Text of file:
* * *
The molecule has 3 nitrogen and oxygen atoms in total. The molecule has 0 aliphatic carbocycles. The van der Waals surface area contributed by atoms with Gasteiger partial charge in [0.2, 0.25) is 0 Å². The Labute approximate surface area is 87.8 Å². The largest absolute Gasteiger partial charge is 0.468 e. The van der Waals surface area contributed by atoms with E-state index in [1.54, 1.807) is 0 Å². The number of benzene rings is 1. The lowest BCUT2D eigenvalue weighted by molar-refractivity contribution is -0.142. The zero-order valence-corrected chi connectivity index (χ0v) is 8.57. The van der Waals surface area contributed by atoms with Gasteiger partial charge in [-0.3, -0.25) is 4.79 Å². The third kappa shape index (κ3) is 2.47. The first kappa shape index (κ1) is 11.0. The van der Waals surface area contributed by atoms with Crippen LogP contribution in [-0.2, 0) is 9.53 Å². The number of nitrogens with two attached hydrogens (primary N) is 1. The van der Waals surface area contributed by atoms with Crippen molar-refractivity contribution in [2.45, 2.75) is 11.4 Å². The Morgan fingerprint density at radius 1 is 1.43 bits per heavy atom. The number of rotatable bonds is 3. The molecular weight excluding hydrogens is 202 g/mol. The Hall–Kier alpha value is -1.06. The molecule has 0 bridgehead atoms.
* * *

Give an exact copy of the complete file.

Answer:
The molecule has 3 nitrogen and oxygen atoms in total. The molecule has 0 aliphatic carbocycles. The van der Waals surface area contributed by atoms with Gasteiger partial charge in [0.2, 0.25) is 0 Å². The Labute approximate surface area is 87.8 Å². The largest absolute Gasteiger partial charge is 0.468 e. The van der Waals surface area contributed by atoms with E-state index in [1.54, 1.807) is 0 Å². The number of benzene rings is 1. The lowest BCUT2D eigenvalue weighted by molar-refractivity contribution is -0.142. The zero-order valence-corrected chi connectivity index (χ0v) is 8.57. The van der Waals surface area contributed by atoms with Gasteiger partial charge in [-0.3, -0.25) is 4.79 Å². The third kappa shape index (κ3) is 2.47. The first kappa shape index (κ1) is 11.0. The van der Waals surface area contributed by atoms with Crippen LogP contribution in [-0.2, 0) is 9.53 Å². The number of nitrogens with two attached hydrogens (primary N) is 1. The van der Waals surface area contributed by atoms with Crippen molar-refractivity contribution in [2.45, 2.75) is 11.4 Å². The Morgan fingerprint density at radius 1 is 1.43 bits per heavy atom. The number of rotatable bonds is 3. The molecular weight excluding hydrogens is 202 g/mol. The Hall–Kier alpha value is -1.06. The molecule has 0 bridgehead atoms.